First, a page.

Flickr / SFP579Technology is driving consumers to track, record, and share loads of personal information.
Whether it be via fitness trackers, heart rate monitors, grocery and restaurant loyalty cards, or check-ins, people are sharing more personal data today than they ever have before.
But now it sounds like hospitals, insurers, and grocery stores want to team up to find correlations between what people buy and their health risks, Michael Carney of PandoDaily reports.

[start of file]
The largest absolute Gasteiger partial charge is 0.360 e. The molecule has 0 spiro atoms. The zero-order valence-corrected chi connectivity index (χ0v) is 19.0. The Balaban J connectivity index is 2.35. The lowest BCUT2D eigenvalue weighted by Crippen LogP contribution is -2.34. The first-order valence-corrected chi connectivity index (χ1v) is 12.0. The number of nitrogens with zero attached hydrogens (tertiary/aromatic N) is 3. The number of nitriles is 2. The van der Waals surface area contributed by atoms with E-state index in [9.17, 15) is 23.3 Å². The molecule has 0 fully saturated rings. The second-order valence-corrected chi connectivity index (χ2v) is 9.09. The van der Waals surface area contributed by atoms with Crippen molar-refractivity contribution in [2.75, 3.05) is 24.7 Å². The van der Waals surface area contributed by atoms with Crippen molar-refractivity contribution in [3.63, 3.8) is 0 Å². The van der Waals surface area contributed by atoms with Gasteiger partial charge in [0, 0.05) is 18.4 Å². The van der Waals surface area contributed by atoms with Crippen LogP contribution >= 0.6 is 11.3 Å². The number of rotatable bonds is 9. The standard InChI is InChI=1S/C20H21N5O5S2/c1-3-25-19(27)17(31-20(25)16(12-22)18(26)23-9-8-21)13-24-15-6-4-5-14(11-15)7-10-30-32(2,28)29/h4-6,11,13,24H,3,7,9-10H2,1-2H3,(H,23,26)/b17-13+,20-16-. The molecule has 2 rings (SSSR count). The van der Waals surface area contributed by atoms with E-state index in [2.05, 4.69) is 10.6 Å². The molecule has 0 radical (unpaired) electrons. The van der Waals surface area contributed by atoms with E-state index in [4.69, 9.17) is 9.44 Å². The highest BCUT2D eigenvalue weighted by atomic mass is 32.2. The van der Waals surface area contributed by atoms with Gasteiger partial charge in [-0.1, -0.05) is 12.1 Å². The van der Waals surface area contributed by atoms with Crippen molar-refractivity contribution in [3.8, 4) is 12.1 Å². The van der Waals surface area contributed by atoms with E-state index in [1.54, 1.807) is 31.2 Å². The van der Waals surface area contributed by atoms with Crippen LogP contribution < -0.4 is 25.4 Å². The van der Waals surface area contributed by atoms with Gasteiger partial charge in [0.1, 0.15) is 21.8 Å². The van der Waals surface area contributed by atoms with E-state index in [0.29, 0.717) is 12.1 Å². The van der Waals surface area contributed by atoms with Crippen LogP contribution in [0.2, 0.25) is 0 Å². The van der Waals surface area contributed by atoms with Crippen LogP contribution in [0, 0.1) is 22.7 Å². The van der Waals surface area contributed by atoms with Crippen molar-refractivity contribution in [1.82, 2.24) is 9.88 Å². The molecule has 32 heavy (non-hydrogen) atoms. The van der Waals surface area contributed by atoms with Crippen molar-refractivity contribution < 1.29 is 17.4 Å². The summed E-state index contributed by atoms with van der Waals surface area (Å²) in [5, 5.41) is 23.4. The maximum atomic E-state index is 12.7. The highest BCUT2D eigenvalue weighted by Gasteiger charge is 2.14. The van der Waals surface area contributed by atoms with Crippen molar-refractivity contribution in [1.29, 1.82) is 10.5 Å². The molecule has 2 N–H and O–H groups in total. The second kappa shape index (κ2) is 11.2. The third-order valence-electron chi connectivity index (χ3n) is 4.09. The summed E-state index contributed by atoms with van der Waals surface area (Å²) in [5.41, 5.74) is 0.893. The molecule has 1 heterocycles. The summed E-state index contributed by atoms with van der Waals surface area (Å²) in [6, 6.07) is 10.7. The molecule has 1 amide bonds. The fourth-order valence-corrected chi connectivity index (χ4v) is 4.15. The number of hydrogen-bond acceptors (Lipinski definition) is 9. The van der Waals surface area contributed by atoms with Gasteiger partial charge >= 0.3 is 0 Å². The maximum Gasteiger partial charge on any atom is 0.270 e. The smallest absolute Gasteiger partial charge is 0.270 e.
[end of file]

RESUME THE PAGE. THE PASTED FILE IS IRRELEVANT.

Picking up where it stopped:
A sales rep for a data co-location and analytics startup, who preferred to remain anonymous, told Carney that those entities are looking to better manage risk and create more fleshed out profiles of a person’s health risks.
Theoretically, that means an insurance firm could charge you more for coverage if it finds out that you only buy junk food, and haven’t eaten a salad in months.